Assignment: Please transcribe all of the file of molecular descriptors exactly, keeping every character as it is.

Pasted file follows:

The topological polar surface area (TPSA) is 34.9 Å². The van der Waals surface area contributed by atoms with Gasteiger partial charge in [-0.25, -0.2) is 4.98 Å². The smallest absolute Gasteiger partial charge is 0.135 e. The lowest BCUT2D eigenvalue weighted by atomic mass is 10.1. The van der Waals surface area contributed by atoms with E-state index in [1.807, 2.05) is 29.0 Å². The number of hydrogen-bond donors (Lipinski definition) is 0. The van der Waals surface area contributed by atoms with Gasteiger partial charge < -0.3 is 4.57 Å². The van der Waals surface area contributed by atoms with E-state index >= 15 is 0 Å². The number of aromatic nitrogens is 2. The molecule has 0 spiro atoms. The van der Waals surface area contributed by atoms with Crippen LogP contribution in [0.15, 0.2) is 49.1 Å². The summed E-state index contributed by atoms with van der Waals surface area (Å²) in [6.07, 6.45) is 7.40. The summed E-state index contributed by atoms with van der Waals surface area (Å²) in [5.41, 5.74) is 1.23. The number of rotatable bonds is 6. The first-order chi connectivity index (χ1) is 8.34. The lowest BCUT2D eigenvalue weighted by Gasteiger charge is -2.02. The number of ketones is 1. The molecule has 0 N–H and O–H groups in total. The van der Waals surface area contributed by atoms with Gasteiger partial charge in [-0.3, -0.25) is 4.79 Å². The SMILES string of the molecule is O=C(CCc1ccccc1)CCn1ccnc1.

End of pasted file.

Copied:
The topological polar surface area (TPSA) is 34.9 Å². The van der Waals surface area contributed by atoms with Gasteiger partial charge in [-0.25, -0.2) is 4.98 Å². The smallest absolute Gasteiger partial charge is 0.135 e. The lowest BCUT2D eigenvalue weighted by atomic mass is 10.1. The van der Waals surface area contributed by atoms with E-state index in [1.807, 2.05) is 29.0 Å². The number of hydrogen-bond donors (Lipinski definition) is 0. The van der Waals surface area contributed by atoms with Gasteiger partial charge < -0.3 is 4.57 Å². The van der Waals surface area contributed by atoms with E-state index >= 15 is 0 Å². The number of aromatic nitrogens is 2. The molecule has 0 spiro atoms. The van der Waals surface area contributed by atoms with Crippen LogP contribution in [0.15, 0.2) is 49.1 Å². The summed E-state index contributed by atoms with van der Waals surface area (Å²) in [6.07, 6.45) is 7.40. The summed E-state index contributed by atoms with van der Waals surface area (Å²) in [5.41, 5.74) is 1.23. The number of rotatable bonds is 6. The first-order chi connectivity index (χ1) is 8.34. The lowest BCUT2D eigenvalue weighted by Gasteiger charge is -2.02. The number of ketones is 1. The molecule has 0 N–H and O–H groups in total. The van der Waals surface area contributed by atoms with Gasteiger partial charge in [-0.3, -0.25) is 4.79 Å². The SMILES string of the molecule is O=C(CCc1ccccc1)CCn1ccnc1.